The exhibit runs from September-December 2014 and is open to the public. It is located on the 3rd floor of the Main Library, in the BICC building on the Marquam Hill campus. The exhibit text and selected images are posted on our website.

Monday, September 08, 2014

An archivist rides into the sunset

This week, we are saying goodbye to Karen Peterson, our archivist of 15 years.

Karen began working at OHSU as a volunteer, and went on to become OHSU's first professional archivist. While OHSU Library has collected archival material and artifacts since at least the 1940s, Karen was the first staff member assigned full-time to managing and providing access to these collections. Karen has often told the story of her first encounter with OHSU's archives - a jumble of disorganized collections housed in a dark, dank storage room, covered in tarps to protect them from the leaking roof!

Over the years, with help from student workers, volunteers, interns, and assistant Jeff Colby, Karen transformed these collections into a working archive, and an invaluable documentary record of OHSU history. Karen also took pride in training and mentoring her assistants, one of whom won an award for his volunteer service to OHSU.

Above: Karen and volunteer Scott Deskins at the Volunteer Services Awards Luncheon, 2012

Karen also made important contributions to outreach for HC&A and the library in general. She coordinated our exhibit program, and her curatorial collaborations with OHSU faculty brought in new audiences and new collections. She played a key role in the Oregon Historical Society exhibit "OHSU: 125 Years of Teaching, Healing, and Discovery," coordinating with curator Morgen Young to select photographs and artifacts  that tell the story of OHSU.

Above: Karen worked with curator Morgen Young to select from among thousands of items for OHSU's 125th anniversary exhibit, 2013.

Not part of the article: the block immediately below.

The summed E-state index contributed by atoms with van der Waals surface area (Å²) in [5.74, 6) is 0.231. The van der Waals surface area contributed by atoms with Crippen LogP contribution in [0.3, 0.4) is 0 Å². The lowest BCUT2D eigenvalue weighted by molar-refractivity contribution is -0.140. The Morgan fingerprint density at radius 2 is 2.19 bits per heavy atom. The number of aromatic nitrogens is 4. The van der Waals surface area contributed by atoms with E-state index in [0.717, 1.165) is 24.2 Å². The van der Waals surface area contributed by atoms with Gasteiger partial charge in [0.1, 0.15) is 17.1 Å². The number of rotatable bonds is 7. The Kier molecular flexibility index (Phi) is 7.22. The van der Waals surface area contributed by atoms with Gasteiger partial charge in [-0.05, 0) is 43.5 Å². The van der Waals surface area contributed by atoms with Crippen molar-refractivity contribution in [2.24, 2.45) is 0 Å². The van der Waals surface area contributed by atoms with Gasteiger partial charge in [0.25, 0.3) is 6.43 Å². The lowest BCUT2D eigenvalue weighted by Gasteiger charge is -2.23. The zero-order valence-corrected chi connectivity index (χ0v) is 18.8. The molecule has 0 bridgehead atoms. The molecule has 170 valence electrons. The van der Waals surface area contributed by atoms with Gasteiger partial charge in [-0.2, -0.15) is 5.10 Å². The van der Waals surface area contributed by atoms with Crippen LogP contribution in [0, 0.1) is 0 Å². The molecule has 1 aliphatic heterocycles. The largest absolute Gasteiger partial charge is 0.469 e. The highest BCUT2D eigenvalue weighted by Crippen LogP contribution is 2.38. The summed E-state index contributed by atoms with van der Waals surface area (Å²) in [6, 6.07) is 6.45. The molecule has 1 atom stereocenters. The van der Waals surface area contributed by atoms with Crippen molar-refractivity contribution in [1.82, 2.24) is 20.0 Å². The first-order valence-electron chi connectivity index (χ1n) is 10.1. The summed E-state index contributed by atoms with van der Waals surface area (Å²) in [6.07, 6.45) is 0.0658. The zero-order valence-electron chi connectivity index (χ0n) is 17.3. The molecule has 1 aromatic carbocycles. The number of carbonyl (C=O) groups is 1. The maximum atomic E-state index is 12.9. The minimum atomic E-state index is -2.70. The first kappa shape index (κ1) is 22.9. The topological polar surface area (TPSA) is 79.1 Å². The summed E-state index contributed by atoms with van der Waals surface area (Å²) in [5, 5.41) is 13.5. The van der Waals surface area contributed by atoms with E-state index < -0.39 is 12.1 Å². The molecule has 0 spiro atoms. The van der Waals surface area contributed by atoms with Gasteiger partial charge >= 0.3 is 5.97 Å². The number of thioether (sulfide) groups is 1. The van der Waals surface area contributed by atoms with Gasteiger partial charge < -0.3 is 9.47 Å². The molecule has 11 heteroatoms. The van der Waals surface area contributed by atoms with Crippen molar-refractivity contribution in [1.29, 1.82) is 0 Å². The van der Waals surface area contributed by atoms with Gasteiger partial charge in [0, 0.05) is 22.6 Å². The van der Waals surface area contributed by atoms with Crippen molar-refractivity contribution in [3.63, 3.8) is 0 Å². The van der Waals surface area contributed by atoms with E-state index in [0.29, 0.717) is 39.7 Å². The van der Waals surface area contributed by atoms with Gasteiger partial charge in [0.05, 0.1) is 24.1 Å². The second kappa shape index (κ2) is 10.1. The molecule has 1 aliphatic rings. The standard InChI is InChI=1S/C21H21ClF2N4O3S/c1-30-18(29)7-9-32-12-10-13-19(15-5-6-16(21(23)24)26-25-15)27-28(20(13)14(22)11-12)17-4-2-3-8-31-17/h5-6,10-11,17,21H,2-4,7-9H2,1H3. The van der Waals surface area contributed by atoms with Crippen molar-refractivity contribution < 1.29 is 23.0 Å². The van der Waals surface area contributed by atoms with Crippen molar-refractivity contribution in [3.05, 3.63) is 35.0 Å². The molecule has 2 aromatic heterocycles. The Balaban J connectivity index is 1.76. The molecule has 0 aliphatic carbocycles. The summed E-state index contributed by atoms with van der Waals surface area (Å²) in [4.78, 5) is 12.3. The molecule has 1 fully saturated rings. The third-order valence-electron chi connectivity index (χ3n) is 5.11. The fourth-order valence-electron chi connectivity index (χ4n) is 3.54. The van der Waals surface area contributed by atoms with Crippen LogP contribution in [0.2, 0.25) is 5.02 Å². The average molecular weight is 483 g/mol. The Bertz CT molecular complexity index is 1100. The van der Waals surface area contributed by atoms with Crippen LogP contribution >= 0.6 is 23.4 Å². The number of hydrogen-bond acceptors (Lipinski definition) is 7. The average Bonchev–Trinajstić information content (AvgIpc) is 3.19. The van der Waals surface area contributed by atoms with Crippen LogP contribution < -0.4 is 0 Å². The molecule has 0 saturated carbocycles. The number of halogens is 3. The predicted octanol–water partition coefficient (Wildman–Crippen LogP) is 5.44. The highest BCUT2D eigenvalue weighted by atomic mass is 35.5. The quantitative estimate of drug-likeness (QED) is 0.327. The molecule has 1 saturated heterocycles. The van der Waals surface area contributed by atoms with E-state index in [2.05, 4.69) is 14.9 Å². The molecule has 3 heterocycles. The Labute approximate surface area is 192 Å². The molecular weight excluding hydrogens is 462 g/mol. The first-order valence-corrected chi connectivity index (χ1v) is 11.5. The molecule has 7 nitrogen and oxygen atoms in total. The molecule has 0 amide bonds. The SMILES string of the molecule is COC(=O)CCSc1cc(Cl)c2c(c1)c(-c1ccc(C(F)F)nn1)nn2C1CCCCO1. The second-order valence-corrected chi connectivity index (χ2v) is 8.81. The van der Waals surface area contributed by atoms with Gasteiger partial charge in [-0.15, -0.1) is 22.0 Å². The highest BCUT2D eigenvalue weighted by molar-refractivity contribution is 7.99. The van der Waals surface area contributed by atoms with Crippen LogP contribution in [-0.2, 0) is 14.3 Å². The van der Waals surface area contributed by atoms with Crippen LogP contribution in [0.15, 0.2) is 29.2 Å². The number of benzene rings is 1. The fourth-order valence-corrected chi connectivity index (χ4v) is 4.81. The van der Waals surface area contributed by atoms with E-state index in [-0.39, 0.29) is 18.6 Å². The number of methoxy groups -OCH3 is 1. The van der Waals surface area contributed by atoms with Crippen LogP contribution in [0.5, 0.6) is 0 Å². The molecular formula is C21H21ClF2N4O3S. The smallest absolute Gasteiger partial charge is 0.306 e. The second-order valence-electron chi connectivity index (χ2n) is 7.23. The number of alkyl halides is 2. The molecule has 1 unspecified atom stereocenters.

Karen's work was driven by a passion for history and the unique, personal stories found in archives. We are grateful for her many years of dedication and service, and her hard work in positioning the archives - and OHSU's new archivist - for success. At the end of this week, Karen moves on to the next exciting stage of her life - retirement!

Thursday, September 04, 2014

Nurses on nursing: three new rare book acquisitions

Three new acquisitions for our rare book collections have one important thing in common: They are all books on nursing, written by nurses. There are many 19th century books on nursing written from the point of view of physicians. These three books represent nursing as its practitioners experienced it.

From left to right, the three books are:

Lees, Florence S. Handbook for Hospital Sisters. London: W. Ibister, 1874.

Nightingale, Florence. Notes on Hospitals: Being Notes on Hospitals: Being Two Papers Read before the National Association for the Promotion of Social Science, at Liverpool, in October, 1858.  With Evidence Given to the Royal Commissioners on the State of the Army in 1857.  London: John W. Parker & Son, 1859. 

Williams, Rachel and Alice Fisher. Hints for Hospital Nurses. Edinburgh: Maclachlan & Steward, 1877.

Florence Nightingale was, of course, the founder of the modern nursing profession. The other authors were Nightingale's early trainees, who then went on to educate the next generations of professional nurses. All three had distinguished nursing careers: Florence Lees served in the Franco Prussian War, conducted a critical survey of nursing practice in London, and was the first superintendent of the Metropolitan and National Nursing Association. Nightingale described her as "my dear warrior friend." Rachel Williams was the matron of St. Mary's Hospital, and was closely mentored by Nightingale. Alice Fisher eventually moved to the United States, and became superintendent of the Pennsylvania General Hospital.

The Nightingale book has some interesting foldouts showing floor plans of military hospitals. The book contains extensive studies of hospital planning and construction, and draws attention to the large number of patient deaths then caused by poor facilities planning.

These books will be cataloged for our rare books collections, and will be available for research in HC&A.